Sermons

Summary: CCM is bashed for repetition and length, but are the critics right?

Mat 6:7 But when ye pray, use not vain repetitions, as the heathen do: for they think that they shall be heard for their much speaking.

8 Be not ye therefore like unto them: for your Father knoweth what things ye have need of, before ye ask him.

When it comes to prayer, Christ is not into vain or useless repetitions. That kind of puts a damper or things like rosaries and the Jabez prayer. Not sure where it came from but “feeling a little prayer wheel turning” sound more like Tibetan monks spinning a wheel rather than an urge to prayer, Even the prayer we call the Lord’s prayer, which is really a Disciple’s prayer, He said in like manner not repetition. It is more like an outline of what to pray rather than an exhortation to do what He had just said not to do. By the way, the Lord’s prayer is in John 17 where the Lord is praying for His disciples and us.

That aside, we do use repetition to teach the alphabet, times tables and so on. So repetition is not always bad. It can be quite useful. In fact making a song out of what we are trying to learn by repetition makes the learning even better. That is why we have the alphabet song and other songs to instill character traits. All of this has been going on for a long time. Indeed, all the way back to King David.

Contemporary Christian Music gets a great deal of flack for its repetition and there are some that are a bit too long. One evening I was visiting a church and a fellow told us to close our eyes and mediate while he sang one of his own songs. Well, it did rival “In-A-Gada-Da-Vida” and “Voodoo Chile” for length and I nearly fell asleep. Length rather than repetition may have been more of an issue and it is for some CCM. Indeed, the joke is that at least in the old hymns you knew when the song was going to end. Worship leaders and writers might want to reevaluate the length issue.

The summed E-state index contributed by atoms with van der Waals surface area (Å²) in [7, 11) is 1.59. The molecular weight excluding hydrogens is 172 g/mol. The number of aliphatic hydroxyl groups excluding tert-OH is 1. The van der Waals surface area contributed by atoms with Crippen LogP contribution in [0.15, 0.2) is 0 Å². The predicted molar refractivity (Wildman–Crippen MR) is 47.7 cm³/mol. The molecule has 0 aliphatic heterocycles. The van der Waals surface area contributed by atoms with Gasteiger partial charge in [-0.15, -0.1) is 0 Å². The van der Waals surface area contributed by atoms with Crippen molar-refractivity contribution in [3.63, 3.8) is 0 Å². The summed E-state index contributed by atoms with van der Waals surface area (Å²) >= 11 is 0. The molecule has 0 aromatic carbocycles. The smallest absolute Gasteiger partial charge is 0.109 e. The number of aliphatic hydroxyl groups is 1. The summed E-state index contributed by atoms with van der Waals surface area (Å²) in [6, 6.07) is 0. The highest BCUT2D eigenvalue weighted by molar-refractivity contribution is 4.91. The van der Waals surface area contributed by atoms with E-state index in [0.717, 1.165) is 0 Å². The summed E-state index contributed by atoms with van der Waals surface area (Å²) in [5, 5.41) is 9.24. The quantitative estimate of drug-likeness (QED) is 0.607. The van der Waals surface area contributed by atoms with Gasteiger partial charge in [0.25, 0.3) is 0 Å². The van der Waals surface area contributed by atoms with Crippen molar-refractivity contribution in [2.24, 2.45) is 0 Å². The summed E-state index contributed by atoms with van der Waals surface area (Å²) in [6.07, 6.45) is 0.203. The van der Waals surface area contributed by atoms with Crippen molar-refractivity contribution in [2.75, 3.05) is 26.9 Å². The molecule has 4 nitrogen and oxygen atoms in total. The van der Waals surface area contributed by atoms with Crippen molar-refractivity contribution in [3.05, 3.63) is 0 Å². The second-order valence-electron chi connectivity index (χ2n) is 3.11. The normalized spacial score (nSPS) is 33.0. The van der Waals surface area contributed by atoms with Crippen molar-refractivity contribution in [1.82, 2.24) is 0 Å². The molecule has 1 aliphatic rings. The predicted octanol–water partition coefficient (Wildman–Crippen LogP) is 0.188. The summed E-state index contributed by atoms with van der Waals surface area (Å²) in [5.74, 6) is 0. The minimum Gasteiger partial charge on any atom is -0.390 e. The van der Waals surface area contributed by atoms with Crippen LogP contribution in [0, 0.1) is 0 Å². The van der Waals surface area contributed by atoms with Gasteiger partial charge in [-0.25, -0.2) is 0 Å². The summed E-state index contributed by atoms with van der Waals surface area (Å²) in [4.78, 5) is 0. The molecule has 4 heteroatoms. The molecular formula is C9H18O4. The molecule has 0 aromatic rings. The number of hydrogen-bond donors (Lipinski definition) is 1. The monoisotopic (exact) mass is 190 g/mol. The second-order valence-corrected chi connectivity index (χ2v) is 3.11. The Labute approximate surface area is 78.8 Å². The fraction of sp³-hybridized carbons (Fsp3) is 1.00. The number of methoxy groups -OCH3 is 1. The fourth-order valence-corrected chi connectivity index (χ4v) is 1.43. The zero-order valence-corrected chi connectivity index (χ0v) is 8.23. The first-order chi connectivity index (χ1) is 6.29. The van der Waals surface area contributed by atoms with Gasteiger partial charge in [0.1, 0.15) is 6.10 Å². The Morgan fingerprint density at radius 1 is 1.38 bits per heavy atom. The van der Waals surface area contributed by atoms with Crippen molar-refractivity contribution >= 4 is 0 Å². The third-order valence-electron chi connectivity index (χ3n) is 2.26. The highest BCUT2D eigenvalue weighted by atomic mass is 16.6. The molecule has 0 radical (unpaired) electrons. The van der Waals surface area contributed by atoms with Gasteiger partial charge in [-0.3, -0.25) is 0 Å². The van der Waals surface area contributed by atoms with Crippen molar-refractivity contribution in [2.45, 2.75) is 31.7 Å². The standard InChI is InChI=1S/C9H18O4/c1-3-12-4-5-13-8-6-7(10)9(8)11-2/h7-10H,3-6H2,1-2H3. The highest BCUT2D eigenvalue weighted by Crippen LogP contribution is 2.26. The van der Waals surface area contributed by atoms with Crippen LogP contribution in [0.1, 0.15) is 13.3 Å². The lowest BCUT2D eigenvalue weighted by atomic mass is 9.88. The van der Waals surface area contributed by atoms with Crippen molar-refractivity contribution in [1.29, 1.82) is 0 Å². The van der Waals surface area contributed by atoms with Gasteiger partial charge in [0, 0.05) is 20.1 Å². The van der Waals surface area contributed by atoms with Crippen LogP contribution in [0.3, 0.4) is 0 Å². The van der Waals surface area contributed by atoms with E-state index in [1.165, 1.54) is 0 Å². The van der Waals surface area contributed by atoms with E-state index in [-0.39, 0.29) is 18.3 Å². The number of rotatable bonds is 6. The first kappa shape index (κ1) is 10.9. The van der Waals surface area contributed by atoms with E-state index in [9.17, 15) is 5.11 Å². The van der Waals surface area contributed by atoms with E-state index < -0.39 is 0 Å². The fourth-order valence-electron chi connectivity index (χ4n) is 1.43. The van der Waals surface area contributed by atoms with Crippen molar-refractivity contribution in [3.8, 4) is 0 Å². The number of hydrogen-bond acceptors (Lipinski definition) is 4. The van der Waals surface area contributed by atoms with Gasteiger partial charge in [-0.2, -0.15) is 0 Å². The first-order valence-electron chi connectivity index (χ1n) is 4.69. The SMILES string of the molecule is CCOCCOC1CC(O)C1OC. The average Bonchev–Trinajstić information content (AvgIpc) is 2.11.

Of course, if we sang all the verses of some old Hymns we might be right up there. The original version of Amazing Grace had eighteen verses. We usually only sing three of the four verses printed in the hymnal. To sing all four will cause raised eyebrows in some places. And if we sang the refrain or chorus twice after two verses and twice after the third we would be no different than many CCM songs. Traditional hymns have repetition just in a different way.

King David was the king of repetition as well as king of Israel. Just check out Psalms 136. Twenty-six times he said, “for His mercy endureth forever.” A psalm is a song so before CCM David was the king of long songs and repetition. How long would it take to sing Psalm 119? Depends on the beat, I reckon. David was a dancer so it might have been a bit peppy unless he was going for a more somber tone. It might have been a more intense tone and one group doing Beth and another Gimel and so on. Since we do not have a recording we can only speculate based on what some Hebrew music scholars may have determined from their study.

Do you think David was trying to drive home to the people God’s mercy? After singing it twenty-six times they should have gotten it. The tune may have been catchy enough for them to sing it outside of the temple. Did they sing it every other Sabbath like some of the songs we sing every other Sunday or even every Sunday? Don’t know, but they knew God’s mercy endureth forever.

Being a poet and a lyricist of sorts, I am more concerned with what the songs says than its length or repetition. Sometimes it does take me awhile to dump the cares of this world and get into the song and its lyrics so if it were very short I might not get as much out of it. As my memory is not what it used to be back in the day, some repetition does help me plant that song or at least some of its teaching into my brain so I find myself singing it at varying times in my day. Indeed, are we not commanded to do that?

Colossians 3:16 Let the word of Christ dwell in you richly in all wisdom; teaching and admonishing one another in psalms and hymns and spiritual songs, singing with grace in your hearts to the Lord.

Rather than fuss if it is two minutes longer than you like or it repeats the refrain four times rather than once after every verse for three verses latch on to the lyrics allowing them to speak to your soul. I am not into crossover music because a Christian song should be clearly Christian not something that might be a love song on a secular station. I can see how that helps marketing and profit, but I do not think that is what a Christian song should be. Nevertheless, if in the service if you can determine the singer is singing about Christ and not a boyfriend then allow it you bless you by the ideas expressed in it be it faithfulness, love, grace or whatever.

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